On August 23, 1939, a German-Soviet non-aggression pact was signed in Moscow which
went down in history as the Molotov-Ribbentrop Pact. It contained a secret clause defining
the distribution of the sphere of influence in Central Europe. It was mainly thanks to Soviet
guarantees of aid that Hitler decided to start the war with Poland in September 1939, which
soon turned into a world conflict, long-awaited in the Kremlin. According to the findings of
the secret memorandum of understanding, in the first phase of World War II, the Soviet Union
acted de facto as an ally of the Nazi Third Reich. The joint division of Poland, into which the
Red Army entered just over two weeks after the German troops, in breach of the existing non-
aggression pact and the Lithuanian Protocol, was only an overture for further cooperation. In
exchange for supplying the Third Reich with strategic raw materials, the USSR gained a free
hand to deal with the neighbouring independent states. The scenario was typical for Soviet
expansion. Both in the areas of eastern Poland occupied in September 1939 and annexed in
June 1940, the three Baltic republics convened under the bayonets of the Red Army and
controlled by the agency of the People's Assembly themselves submitted a proposal to join the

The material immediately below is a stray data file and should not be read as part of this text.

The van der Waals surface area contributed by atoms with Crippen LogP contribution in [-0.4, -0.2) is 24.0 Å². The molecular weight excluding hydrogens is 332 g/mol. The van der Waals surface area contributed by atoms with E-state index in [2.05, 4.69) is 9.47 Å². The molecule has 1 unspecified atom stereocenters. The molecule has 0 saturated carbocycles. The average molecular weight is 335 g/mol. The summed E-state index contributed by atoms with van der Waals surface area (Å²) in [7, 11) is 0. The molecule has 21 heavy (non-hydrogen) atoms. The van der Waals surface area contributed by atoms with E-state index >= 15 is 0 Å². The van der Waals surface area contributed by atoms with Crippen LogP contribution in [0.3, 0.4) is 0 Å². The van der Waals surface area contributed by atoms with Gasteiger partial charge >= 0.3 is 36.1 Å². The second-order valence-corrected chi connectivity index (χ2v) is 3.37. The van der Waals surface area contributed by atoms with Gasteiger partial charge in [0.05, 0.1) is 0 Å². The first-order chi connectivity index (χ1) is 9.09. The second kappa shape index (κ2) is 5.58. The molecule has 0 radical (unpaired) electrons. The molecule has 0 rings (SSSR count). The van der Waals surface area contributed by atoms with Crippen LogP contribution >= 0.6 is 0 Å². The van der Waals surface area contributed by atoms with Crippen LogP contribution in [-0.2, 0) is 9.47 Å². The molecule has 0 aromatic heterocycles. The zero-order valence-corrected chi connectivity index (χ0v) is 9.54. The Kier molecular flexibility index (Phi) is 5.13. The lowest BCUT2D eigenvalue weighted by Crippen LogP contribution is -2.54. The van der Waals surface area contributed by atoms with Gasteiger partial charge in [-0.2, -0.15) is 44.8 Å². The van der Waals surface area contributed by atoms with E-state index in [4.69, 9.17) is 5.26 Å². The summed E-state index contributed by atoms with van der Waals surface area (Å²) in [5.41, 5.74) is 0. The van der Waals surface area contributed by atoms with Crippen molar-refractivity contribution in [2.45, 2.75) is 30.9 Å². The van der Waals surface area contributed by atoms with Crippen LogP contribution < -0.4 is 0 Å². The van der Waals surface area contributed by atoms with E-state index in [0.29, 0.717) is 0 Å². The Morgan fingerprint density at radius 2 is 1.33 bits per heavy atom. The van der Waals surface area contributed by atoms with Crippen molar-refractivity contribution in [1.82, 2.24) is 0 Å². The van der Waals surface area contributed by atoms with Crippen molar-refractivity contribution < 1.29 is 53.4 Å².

Soviet Union to which, of course, generous consent was given. As a result, Poland found itself
under two occupations - German and Soviet.
Katyń, a small holiday village located near Smolensk, became a gloomy symbol of this policy,
where in the spring of 1940 the NKVD murdered 4415 Polish officers, mostly representatives
of the Polish elite, taken captive in September 1939 (there were several similar places of
execution - Ostashkov, Kharkov, Mednoye - a total of about 22 thousand Polish officers,
policemen, officials, officers of the Fire Protection Corps and political prisoners died as a
result of similar executions).
Moreover, according to various estimates, between 700,000 and even 1.5 million Poles were
deported to the East - many of them died.